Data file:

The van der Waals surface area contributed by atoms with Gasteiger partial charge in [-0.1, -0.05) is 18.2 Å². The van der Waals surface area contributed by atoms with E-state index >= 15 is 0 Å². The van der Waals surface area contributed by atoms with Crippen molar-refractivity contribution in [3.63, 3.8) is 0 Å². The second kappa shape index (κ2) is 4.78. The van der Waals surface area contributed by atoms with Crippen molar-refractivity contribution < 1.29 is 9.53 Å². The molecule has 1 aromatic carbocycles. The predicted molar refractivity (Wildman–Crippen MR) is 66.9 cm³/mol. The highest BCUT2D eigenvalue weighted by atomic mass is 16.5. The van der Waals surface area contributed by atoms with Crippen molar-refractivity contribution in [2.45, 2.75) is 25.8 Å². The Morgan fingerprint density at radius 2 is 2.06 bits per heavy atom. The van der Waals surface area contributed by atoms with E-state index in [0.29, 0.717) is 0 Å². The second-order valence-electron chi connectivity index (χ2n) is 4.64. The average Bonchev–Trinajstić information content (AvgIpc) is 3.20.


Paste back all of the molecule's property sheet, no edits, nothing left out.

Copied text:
The van der Waals surface area contributed by atoms with Gasteiger partial charge in [-0.1, -0.05) is 18.2 Å². The van der Waals surface area contributed by atoms with E-state index >= 15 is 0 Å². The van der Waals surface area contributed by atoms with Crippen molar-refractivity contribution in [3.63, 3.8) is 0 Å². The second kappa shape index (κ2) is 4.78. The van der Waals surface area contributed by atoms with Crippen molar-refractivity contribution < 1.29 is 9.53 Å². The molecule has 1 aromatic carbocycles. The predicted molar refractivity (Wildman–Crippen MR) is 66.9 cm³/mol. The highest BCUT2D eigenvalue weighted by atomic mass is 16.5. The van der Waals surface area contributed by atoms with Crippen molar-refractivity contribution in [2.45, 2.75) is 25.8 Å². The Morgan fingerprint density at radius 2 is 2.06 bits per heavy atom. The van der Waals surface area contributed by atoms with E-state index in [0.29, 0.717) is 0 Å². The second-order valence-electron chi connectivity index (χ2n) is 4.64. The average Bonchev–Trinajstić information content (AvgIpc) is 3.20.